Power fears grow

The cancellation of the Xaris project tender has sparked fears that Namibia may not be able to meet its electricity demand once a deal with South Africa's Eskom runs out.

23 March 2018 | Energy

Arandis Power managing director Ezio Vernetti has urged NamPower to re-engage with his company as the “reserve bidder”, following the unceremonious canning of the N$5 billion Xaris project, which would have delivered a 250 megawatt stop-gap power solution for the country.

Vernetti said there was a very real risk that Namibia would not be able to meet its electricity supply needs, once NamPower/Eskom agreement runs out in two years' time.

NamPower currently imports 60% of the country's electricity supply annually and spends at least N$2.6 billion to foot the bill.

An African Development Bank assessment revealed that power demand in Namibia is projected to grow at close to 9.5% per year between 2015 and 2020.

Recently appointed energy minister Tom Alweendo confirmed earlier this month that the NamPower board had informed him of its termination of the multibillion-dollar Xaris tender for the construction of a power station at Walvis Bay.

The tender had been extensively reported on, given Vice-President Nangolo Mbumba's ties to the company.

The Xaris proposal attracted negative criticism, including that of favouritism and concerns that the electricity generated would be costly for customers.

Vernetti said he hoped that in the aftermath of the Xaris saga, NamPower would now stand by its word, and talk to them.

“We are hoping that NamPower will refer back to us. We do not want a blank cheque, we would merely like to propose a solution. They undertook to refer back to us.

“That would be the right thing to do for them to re-engage with us. We should not be denied the opportunity to talk… stand by your word and let us talk,” Vernetti said.

When asked what the cancellation of the tender would mean for NamPower, Vernetti said there was a risk Namibia would not be able to meet its energy needs should the NamPower/Eskom contract runs out in two years' time.

According to him, it would be beneficial if NamPower would consider building a long-term base load power project to secure Namibia's energy self-sufficiency.

“What NamPower needs is a long-term project… not a stop-gap project,” said Vernetti.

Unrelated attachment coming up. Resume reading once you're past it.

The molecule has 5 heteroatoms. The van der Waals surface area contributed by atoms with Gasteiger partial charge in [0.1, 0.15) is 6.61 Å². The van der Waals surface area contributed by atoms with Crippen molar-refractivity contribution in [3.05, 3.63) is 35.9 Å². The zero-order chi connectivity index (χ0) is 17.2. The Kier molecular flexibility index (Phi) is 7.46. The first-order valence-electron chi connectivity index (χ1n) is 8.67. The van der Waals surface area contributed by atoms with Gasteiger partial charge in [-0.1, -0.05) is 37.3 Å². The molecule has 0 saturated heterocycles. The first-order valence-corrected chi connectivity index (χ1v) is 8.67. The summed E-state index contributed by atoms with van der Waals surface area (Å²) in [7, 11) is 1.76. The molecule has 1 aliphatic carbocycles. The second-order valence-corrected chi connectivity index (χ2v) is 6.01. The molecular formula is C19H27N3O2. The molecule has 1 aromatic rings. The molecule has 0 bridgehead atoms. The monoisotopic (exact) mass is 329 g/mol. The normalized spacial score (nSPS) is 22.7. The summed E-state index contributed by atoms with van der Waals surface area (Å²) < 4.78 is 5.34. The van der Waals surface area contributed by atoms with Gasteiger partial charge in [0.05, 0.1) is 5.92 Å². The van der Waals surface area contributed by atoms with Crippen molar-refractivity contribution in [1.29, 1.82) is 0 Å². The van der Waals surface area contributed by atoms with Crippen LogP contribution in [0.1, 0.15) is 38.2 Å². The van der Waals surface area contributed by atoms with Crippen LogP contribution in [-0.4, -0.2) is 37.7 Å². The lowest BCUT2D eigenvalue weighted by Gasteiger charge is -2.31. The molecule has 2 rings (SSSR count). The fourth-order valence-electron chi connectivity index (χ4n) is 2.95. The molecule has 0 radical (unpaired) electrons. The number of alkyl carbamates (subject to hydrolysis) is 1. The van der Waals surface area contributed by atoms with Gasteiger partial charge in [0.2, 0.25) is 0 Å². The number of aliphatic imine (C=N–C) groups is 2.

Arandis Power is hoping NamPower will kick-start a process where it will invite bids following the cancellation of the Xaris power project.

Arandis Power was one of the companies vying for the lucrative tender and lost out to Xaris Energy, which was selected to construct what was deemed at the time as a stop-gap project by NamPower.

Speaking to Namibian Sun this week, Vernetti said he was hopeful NamPower would commit to its written undertaking for the construction of the 120 megawatt (MW) project.

“We do trust that NamPower will stand by its written undertaking to re-engage with us in a power purchasing agreement negotiation for our original 120MW proposal that was put 'temporarily' on hold pending the conclusion of the controversial 250MW tender,” said Vernetti.

His firm said it would also not compel NamPower to re-advertise the project.





“Arandis Power has no intention to compel NamPower to re-advertise the tender for the 120/250MW power project,” Vernetti said.

A court process had established that Xaris Energy had offered a power plant outside the required tender specifications, according to Vernetti.

NamPower said it will not re-advertise the tender.

“Please be informed that the request for proposal (RFP) for the joint development of a 230-250MW power project, (for) which (the) RFP was issued in 2014, was cancelled on 1 February 2018. NamPower is however not at liberty to provide reasons for the cancellation,” said the power utility's managing director, Simson Haulofu.

A damning 2016 report compiled by New Energy Consulting and Thunder Energy Solutions, which were tasked by the mines ministry and the Electricity Control Board, poked holes in the Xaris project.

It even questioned the manner in which NamPower came to the conclusion that Xaris Energy was the preferred bidder.

The report also questioned Xaris' technical and financial bid, and said the bid had failed to comply with the tender requirements, when compared to the submission of Arandis Power.

The aim of the study was to look at whether the Xaris project could be a fast-track solution that could be implemented by July this year to address the country's short-term electricity supply problems, and also to serve as a medium to long-term back-up to Kudu.

The study was supposed to determine whether Xaris would be able to meet the tender objectives within the stated period, and whether Xaris is the best alternative in terms of costs, risks, security of supply and ultimately end-user tariff impact.

Interestingly, Arandis Power was not included in the report analysis. Arandis Power was awarded the 'reserve bidder' status for the 250MW tender.

“Xaris is a relatively expensive option,” read the report, which pointed out that the various alternatives were evaluated deliver power at significantly lower cost and risk than the Xaris project.

The report concluded the Xaris project would cost N$7.6 billion by completion.

OGONE TLHAGE

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